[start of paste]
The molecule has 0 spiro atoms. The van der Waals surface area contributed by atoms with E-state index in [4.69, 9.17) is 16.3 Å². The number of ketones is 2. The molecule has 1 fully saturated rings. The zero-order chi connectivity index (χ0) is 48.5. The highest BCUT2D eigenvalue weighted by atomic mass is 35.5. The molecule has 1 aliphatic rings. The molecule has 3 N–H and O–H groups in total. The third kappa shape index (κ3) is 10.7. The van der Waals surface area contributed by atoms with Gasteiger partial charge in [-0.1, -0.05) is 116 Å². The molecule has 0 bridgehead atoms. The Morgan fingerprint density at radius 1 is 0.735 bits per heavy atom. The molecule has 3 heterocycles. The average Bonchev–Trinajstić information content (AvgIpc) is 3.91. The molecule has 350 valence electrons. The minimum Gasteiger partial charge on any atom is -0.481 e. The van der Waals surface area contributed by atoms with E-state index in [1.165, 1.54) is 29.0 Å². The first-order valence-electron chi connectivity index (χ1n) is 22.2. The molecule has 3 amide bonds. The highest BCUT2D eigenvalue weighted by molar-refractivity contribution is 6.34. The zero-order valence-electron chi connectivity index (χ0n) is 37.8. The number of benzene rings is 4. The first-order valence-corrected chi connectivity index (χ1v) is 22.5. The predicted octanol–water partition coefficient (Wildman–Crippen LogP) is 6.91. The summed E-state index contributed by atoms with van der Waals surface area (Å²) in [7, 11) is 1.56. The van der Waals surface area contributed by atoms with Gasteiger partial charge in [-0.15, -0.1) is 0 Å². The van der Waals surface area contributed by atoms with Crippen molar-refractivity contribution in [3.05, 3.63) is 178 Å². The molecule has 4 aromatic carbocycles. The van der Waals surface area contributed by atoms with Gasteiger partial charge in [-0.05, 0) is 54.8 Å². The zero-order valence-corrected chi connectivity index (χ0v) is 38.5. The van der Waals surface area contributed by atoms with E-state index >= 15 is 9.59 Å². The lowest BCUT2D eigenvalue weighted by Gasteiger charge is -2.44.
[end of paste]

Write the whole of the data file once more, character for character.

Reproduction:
The molecule has 0 spiro atoms. The van der Waals surface area contributed by atoms with E-state index in [4.69, 9.17) is 16.3 Å². The number of ketones is 2. The molecule has 1 fully saturated rings. The zero-order chi connectivity index (χ0) is 48.5. The highest BCUT2D eigenvalue weighted by atomic mass is 35.5. The molecule has 1 aliphatic rings. The molecule has 3 N–H and O–H groups in total. The third kappa shape index (κ3) is 10.7. The van der Waals surface area contributed by atoms with Gasteiger partial charge in [-0.1, -0.05) is 116 Å². The molecule has 0 bridgehead atoms. The Morgan fingerprint density at radius 1 is 0.735 bits per heavy atom. The molecule has 3 heterocycles. The average Bonchev–Trinajstić information content (AvgIpc) is 3.91. The molecule has 350 valence electrons. The minimum Gasteiger partial charge on any atom is -0.481 e. The van der Waals surface area contributed by atoms with E-state index in [1.165, 1.54) is 29.0 Å². The first-order valence-electron chi connectivity index (χ1n) is 22.2. The molecule has 3 amide bonds. The highest BCUT2D eigenvalue weighted by molar-refractivity contribution is 6.34. The zero-order valence-electron chi connectivity index (χ0n) is 37.8. The number of benzene rings is 4. The first-order valence-corrected chi connectivity index (χ1v) is 22.5. The predicted octanol–water partition coefficient (Wildman–Crippen LogP) is 6.91. The summed E-state index contributed by atoms with van der Waals surface area (Å²) in [7, 11) is 1.56. The van der Waals surface area contributed by atoms with Gasteiger partial charge in [-0.15, -0.1) is 0 Å². The van der Waals surface area contributed by atoms with Crippen molar-refractivity contribution in [3.05, 3.63) is 178 Å². The molecule has 4 aromatic carbocycles. The van der Waals surface area contributed by atoms with Gasteiger partial charge in [-0.05, 0) is 54.8 Å². The zero-order valence-corrected chi connectivity index (χ0v) is 38.5. The van der Waals surface area contributed by atoms with E-state index >= 15 is 9.59 Å². The lowest BCUT2D eigenvalue weighted by Gasteiger charge is -2.44.